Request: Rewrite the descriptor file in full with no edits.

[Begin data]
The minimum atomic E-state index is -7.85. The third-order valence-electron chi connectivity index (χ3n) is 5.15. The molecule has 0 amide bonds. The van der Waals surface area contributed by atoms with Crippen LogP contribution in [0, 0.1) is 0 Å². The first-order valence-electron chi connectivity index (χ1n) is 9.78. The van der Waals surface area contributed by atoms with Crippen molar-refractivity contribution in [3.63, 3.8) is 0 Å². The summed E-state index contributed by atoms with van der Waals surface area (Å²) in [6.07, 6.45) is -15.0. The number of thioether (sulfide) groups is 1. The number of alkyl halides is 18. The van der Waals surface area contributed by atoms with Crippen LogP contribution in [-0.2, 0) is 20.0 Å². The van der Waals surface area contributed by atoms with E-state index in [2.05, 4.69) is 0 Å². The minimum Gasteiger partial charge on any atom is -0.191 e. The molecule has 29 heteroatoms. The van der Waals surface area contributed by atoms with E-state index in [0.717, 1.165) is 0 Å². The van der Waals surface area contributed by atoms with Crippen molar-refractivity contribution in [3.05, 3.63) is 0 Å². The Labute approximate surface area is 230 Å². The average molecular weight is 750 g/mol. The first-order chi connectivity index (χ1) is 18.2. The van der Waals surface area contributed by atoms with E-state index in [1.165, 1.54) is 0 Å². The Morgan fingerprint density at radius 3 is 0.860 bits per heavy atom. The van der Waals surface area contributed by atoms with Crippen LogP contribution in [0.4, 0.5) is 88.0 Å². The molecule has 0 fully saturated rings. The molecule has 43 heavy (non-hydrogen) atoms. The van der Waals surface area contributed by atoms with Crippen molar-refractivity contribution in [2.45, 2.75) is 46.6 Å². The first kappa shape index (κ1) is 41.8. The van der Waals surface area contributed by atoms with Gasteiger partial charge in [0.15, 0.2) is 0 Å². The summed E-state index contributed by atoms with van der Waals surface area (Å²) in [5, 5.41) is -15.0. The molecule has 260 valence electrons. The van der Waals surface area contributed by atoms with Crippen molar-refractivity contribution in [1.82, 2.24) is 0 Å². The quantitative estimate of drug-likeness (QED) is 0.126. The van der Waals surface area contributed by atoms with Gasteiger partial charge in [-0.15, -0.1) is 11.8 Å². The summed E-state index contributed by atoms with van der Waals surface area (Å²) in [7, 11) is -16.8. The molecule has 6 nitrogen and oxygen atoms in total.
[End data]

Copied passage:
The minimum atomic E-state index is -7.85. The third-order valence-electron chi connectivity index (χ3n) is 5.15. The molecule has 0 amide bonds. The van der Waals surface area contributed by atoms with Crippen LogP contribution in [0, 0.1) is 0 Å². The first-order valence-electron chi connectivity index (χ1n) is 9.78. The van der Waals surface area contributed by atoms with Crippen molar-refractivity contribution in [3.63, 3.8) is 0 Å². The summed E-state index contributed by atoms with van der Waals surface area (Å²) in [6.07, 6.45) is -15.0. The number of thioether (sulfide) groups is 1. The number of alkyl halides is 18. The van der Waals surface area contributed by atoms with Crippen LogP contribution in [-0.2, 0) is 20.0 Å². The van der Waals surface area contributed by atoms with E-state index in [2.05, 4.69) is 0 Å². The minimum Gasteiger partial charge on any atom is -0.191 e. The molecule has 29 heteroatoms. The van der Waals surface area contributed by atoms with E-state index in [0.717, 1.165) is 0 Å². The van der Waals surface area contributed by atoms with Crippen molar-refractivity contribution in [3.05, 3.63) is 0 Å². The Labute approximate surface area is 230 Å². The average molecular weight is 750 g/mol. The first-order chi connectivity index (χ1) is 18.2. The van der Waals surface area contributed by atoms with E-state index in [1.165, 1.54) is 0 Å². The Morgan fingerprint density at radius 3 is 0.860 bits per heavy atom. The van der Waals surface area contributed by atoms with Crippen LogP contribution in [0.4, 0.5) is 88.0 Å². The molecule has 0 fully saturated rings. The molecule has 43 heavy (non-hydrogen) atoms. The van der Waals surface area contributed by atoms with Crippen molar-refractivity contribution in [2.45, 2.75) is 46.6 Å². The first kappa shape index (κ1) is 41.8. The van der Waals surface area contributed by atoms with Gasteiger partial charge in [0.15, 0.2) is 0 Å². The summed E-state index contributed by atoms with van der Waals surface area (Å²) in [5, 5.41) is -15.0. The molecule has 260 valence electrons. The van der Waals surface area contributed by atoms with Crippen molar-refractivity contribution in [1.82, 2.24) is 0 Å². The quantitative estimate of drug-likeness (QED) is 0.126. The van der Waals surface area contributed by atoms with Gasteiger partial charge in [-0.15, -0.1) is 11.8 Å². The summed E-state index contributed by atoms with van der Waals surface area (Å²) in [7, 11) is -16.8. The molecule has 6 nitrogen and oxygen atoms in total.